There were so many more beautiful butterflies and dragonflies around, alas too fast to capture.
Just a short excerpt to give you an idea what I heard at several temples.
To break up my excessive temple cycling tours I visited this gallery just around the corner from my resort.
Expecting lots of paintings I was pleasantly surprised to find something like a small artisan village. What a gem!
This is what’s hidden behind: a selection of beautifully decorated rooms, houses, courtyards, lots of colour, interesting style mixes, tranquil gardens, ponds, lots of inviting seats, cute cats, miniature houses, a café, artisan workshop, art work, wooden buddhas, a display of traditional musical instruments, displays about silk, peppered with striking paintings from Theam himself.
This is the home, atelier and gallery of Master Cambodian Artist, Lim Muy Theam. His parents fled during the Khmer Rouge regime to France. Theam received artistic and technical education in Paris. Eventually he returned to Cambodia to help rebuild the country after decades of crippling war.
He researched traditional Khmer craftsmanship, and started teaching teams of apprentices from the countryside how to use them to create art out of time-honored materials like wood, lacquer, silk, and cotton. Skilled art trainees work in his gallery under Theam’s personal tutelage whose main objective is the teaching as well as advocating the value of authenticity and quality, featuring strong cultural and artistic Khmer identity with distinctly modern creative edge.
I spent close to two hours wandering around, sitting down, soaking up the artistic flair, cuddling cats, sipping a coconut, getting moved by the fear and pain in Theam’s portraits, trying to figure out how I could possibly move in without people noticing…
What an enchanting place. A must visit in Siem Reap.
Read more about Theam and his journey here: https://theamsgallery.com/about-theam/
I felt a little bit vulnerable so close to them on my bicycle. They were just two steps away but not even my screeching brakes made them look up.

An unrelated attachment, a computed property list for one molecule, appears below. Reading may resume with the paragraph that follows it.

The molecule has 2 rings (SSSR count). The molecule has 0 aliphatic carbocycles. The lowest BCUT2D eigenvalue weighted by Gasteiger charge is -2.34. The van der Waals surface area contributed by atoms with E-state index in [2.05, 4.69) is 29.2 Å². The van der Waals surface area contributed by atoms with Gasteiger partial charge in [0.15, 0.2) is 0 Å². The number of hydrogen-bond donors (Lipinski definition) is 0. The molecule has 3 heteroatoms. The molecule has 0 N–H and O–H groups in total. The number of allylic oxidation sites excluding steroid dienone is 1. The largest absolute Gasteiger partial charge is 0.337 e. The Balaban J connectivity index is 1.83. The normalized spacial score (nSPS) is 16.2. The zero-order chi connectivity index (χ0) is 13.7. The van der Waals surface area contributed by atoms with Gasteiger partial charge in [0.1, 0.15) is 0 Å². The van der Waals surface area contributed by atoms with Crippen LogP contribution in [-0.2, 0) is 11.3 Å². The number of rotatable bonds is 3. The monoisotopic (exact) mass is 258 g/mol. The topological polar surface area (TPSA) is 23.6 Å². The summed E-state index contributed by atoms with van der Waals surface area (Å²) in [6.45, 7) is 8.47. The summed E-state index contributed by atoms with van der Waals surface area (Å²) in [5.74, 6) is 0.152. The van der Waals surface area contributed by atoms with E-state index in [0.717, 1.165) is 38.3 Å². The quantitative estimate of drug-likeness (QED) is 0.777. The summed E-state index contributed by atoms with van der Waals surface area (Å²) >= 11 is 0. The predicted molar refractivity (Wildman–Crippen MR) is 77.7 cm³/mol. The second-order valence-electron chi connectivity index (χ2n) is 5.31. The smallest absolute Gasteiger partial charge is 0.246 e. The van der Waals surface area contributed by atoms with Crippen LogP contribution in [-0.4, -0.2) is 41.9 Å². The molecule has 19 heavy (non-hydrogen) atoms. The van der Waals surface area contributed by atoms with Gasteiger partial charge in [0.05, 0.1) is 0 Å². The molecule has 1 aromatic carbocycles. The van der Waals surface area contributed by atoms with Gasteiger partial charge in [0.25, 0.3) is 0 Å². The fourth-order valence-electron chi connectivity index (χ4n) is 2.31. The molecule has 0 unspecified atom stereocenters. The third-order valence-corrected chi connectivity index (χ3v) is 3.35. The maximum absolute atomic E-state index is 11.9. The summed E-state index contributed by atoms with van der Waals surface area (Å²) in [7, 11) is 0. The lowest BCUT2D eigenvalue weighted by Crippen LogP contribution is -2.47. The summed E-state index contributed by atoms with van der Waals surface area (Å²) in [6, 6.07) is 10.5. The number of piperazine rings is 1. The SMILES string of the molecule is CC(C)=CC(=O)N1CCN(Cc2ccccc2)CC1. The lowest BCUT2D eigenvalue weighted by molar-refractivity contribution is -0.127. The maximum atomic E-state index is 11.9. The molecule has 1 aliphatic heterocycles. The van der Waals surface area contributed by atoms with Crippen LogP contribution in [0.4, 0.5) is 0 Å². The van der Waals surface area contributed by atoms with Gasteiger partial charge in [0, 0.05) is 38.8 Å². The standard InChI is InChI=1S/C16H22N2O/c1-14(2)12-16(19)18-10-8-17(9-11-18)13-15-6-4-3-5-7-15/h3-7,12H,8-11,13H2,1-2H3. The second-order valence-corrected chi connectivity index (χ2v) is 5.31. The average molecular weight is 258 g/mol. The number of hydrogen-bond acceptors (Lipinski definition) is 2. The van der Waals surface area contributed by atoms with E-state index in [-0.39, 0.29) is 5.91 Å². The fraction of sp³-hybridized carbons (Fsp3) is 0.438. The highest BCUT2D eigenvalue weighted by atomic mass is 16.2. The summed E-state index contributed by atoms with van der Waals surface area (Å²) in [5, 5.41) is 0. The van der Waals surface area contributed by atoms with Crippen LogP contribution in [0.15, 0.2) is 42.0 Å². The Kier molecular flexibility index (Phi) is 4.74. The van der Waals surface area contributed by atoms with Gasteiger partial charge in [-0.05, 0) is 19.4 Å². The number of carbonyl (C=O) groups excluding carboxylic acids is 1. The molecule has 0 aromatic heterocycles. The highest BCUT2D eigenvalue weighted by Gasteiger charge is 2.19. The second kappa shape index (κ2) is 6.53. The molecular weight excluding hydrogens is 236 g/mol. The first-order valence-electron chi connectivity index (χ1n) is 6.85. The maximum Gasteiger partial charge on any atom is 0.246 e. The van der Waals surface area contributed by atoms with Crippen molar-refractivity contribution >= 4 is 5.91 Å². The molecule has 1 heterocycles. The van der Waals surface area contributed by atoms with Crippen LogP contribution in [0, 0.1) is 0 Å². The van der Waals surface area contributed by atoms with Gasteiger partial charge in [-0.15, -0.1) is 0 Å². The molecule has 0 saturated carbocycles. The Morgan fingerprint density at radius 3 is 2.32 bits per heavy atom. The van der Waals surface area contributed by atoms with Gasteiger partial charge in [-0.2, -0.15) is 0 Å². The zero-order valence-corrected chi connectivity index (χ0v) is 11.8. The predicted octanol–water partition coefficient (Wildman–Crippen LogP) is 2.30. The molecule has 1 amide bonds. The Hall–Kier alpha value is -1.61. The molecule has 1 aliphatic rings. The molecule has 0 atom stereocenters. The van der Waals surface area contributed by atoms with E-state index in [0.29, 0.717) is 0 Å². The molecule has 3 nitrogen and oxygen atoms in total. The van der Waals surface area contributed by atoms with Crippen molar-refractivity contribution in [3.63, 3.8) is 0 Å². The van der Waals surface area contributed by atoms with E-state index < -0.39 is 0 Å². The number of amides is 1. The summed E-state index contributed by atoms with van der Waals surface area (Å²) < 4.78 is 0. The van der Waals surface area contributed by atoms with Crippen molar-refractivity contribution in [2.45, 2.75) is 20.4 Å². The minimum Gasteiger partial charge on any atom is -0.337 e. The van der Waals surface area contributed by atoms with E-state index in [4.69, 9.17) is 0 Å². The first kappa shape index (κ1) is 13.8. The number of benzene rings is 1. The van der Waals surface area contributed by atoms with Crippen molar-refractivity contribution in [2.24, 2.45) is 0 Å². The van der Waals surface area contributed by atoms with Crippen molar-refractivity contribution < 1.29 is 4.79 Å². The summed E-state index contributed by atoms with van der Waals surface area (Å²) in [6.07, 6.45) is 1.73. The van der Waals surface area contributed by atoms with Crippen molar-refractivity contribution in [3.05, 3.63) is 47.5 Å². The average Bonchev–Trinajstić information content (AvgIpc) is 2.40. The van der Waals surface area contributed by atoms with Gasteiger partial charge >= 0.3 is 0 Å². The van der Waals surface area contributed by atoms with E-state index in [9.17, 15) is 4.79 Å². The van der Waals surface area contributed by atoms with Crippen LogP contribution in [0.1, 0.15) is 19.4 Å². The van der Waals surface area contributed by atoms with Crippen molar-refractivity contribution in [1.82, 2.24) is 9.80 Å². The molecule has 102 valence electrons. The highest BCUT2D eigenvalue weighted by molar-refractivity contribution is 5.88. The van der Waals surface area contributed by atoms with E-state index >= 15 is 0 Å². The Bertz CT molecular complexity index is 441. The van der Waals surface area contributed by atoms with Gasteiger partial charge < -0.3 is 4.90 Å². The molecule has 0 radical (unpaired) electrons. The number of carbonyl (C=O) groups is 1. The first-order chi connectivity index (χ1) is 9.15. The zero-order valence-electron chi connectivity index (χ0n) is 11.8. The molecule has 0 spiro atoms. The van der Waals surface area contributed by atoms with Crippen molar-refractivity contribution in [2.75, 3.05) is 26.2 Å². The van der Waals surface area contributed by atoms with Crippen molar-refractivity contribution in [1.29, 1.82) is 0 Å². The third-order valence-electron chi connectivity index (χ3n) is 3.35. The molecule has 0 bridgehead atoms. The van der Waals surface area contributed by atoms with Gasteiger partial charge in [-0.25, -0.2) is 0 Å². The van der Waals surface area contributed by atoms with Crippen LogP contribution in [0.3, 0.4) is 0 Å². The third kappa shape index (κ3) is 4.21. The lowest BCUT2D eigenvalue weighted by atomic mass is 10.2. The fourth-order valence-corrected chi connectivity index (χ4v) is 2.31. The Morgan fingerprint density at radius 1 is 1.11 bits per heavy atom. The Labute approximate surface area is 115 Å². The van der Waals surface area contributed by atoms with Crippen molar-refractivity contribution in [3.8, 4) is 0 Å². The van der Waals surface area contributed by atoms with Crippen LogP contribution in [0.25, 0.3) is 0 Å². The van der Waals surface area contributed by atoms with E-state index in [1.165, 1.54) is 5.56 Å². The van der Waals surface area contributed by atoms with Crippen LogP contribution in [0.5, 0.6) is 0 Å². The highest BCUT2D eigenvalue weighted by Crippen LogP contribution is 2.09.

…and all I could think off was: tomato and mozzarella salad, oh yum, but just not local cuisine 🙁
I am at an age where I appreciate access to free and clean toilets. So here is a shout out to all the toilet teams of Angkor Wat Archeological Park: Thank you! First class service and high hygienic standard.
On my cycling trips around Angkor I stopped at every toilet on the way but at this one I stopped at least 7 times. As I am probably one of the few tall, blue eyed tourist with short blonde hair on a bicycle I was easily recognisable. I was already greeted with waves on my second visit. They sell cold drinks. I must have looked like in need of caffeine and they offered me Nescafe Espresso. I got hooked. I would tell them what day I would come around again and they had 2 cold cans hidden at the bottom of the cooling box, ready for me.
Sure, they make profit, but still a fab service.
Almost stepped on this one coming back from dinner one evening. I was instantly imagining the centipede wearing flip-flops and having to take them all off before entering the temple. I am clearly watching too many animation movies!
Among other creepy crawlers and winged beauties ants are everywhere, from tiny to way to big for my liking, from black to brown and red. The red ones are apparently a nice snack if you are very desperate. A German group I’ve met told me their guide would just pick them of trees, munching on them while explaining temple history to them.
Rats? I hear you cry? Yes indeed, but only a specific type. The African Giant Pouch Rat. Why? Because they save human lives every day.
It is hard to visit Cambodia and not hear about the Killing Fields. As I am not up for negative news I decided to visit APOPO in Siem Reap, a non-profit charity, to find out about their vital work worldwide.
As most of us will have seen Pixar’s “Ratatouille” we know that rats have an extremely well developed sense of smell (and taste). Combined with light weight this makes rats perfect for sniffing out the chemical compounds of TNT (explosive) found in landmines and other explosive remnants of war. They ignore scrap metal making them much faster at detecting landmines than metal detectors. They search an area the size of a tennis court in 30 minutes!
Over 60 countries are contaminated with hidden landmines and other explosive remnants of war, causing fatal accidents, crippling children, and hampering communities from developing their productive land.
We were shown types of landmines and their uses. Our guide told us there is no such landmine as shown in movies. You step on it and boom. The ones with trip wire throw their shrapnel in the air for maximum devastation. Others are small and only supposed to severely injure, so your buddies help you and their forward progress is hampered. How disgusting is this? I was ashamed to be human.
Turned out to be a negative topic after all, sorry, but we now come to the positive informations!
HeroRATs are also used to quickly and accurately detect tuberculosis, the world’s most deadly infectious disease. 10 million new people contract TB every year, 3 million go undiagnosed, and 1.8 million die from the disease. I lost an uncle in WWII to it.
These rats are heroes indeed. One actually received an award from the UK for its services!
I was impressed and very moved. Just to make up for the cruelty of some humans I paid for having 100 m2 of land cleared, and also vowed not to eat rats, ever.
If you want to learn more or contribute towards this cause, see apopo.org for more information.
Seen at the Golden Mount